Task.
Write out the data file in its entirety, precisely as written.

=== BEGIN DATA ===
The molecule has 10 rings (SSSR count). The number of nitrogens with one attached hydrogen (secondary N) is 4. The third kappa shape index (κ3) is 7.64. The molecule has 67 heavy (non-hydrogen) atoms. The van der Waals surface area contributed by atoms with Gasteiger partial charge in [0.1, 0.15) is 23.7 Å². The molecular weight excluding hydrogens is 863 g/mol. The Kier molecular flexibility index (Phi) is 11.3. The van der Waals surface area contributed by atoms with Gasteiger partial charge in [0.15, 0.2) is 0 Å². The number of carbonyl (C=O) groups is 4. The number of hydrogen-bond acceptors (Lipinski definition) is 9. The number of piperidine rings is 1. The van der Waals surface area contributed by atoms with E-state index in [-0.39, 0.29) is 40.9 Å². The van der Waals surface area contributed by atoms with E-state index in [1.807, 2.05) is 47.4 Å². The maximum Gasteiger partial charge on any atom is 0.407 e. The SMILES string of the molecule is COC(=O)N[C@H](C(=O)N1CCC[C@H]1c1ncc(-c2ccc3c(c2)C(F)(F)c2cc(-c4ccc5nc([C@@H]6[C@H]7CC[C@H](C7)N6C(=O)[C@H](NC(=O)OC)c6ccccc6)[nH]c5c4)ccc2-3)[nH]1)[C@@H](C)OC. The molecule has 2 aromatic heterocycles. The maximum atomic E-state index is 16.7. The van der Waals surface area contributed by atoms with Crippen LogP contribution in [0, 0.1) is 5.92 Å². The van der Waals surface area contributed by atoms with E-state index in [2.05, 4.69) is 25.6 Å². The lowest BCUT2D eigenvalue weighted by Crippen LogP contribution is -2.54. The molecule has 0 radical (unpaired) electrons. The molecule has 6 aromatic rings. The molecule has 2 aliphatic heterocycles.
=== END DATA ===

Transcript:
The molecule has 10 rings (SSSR count). The number of nitrogens with one attached hydrogen (secondary N) is 4. The third kappa shape index (κ3) is 7.64. The molecule has 67 heavy (non-hydrogen) atoms. The van der Waals surface area contributed by atoms with Gasteiger partial charge in [0.1, 0.15) is 23.7 Å². The molecular weight excluding hydrogens is 863 g/mol. The Kier molecular flexibility index (Phi) is 11.3. The van der Waals surface area contributed by atoms with Gasteiger partial charge in [0.15, 0.2) is 0 Å². The number of carbonyl (C=O) groups is 4. The number of hydrogen-bond acceptors (Lipinski definition) is 9. The number of piperidine rings is 1. The van der Waals surface area contributed by atoms with E-state index in [-0.39, 0.29) is 40.9 Å². The van der Waals surface area contributed by atoms with E-state index in [1.807, 2.05) is 47.4 Å². The maximum Gasteiger partial charge on any atom is 0.407 e. The SMILES string of the molecule is COC(=O)N[C@H](C(=O)N1CCC[C@H]1c1ncc(-c2ccc3c(c2)C(F)(F)c2cc(-c4ccc5nc([C@@H]6[C@H]7CC[C@H](C7)N6C(=O)[C@H](NC(=O)OC)c6ccccc6)[nH]c5c4)ccc2-3)[nH]1)[C@@H](C)OC. The molecule has 2 aromatic heterocycles. The maximum atomic E-state index is 16.7. The van der Waals surface area contributed by atoms with Crippen LogP contribution in [0, 0.1) is 5.92 Å². The van der Waals surface area contributed by atoms with E-state index in [2.05, 4.69) is 25.6 Å². The lowest BCUT2D eigenvalue weighted by Crippen LogP contribution is -2.54. The molecule has 0 radical (unpaired) electrons. The molecule has 6 aromatic rings. The molecule has 2 aliphatic heterocycles.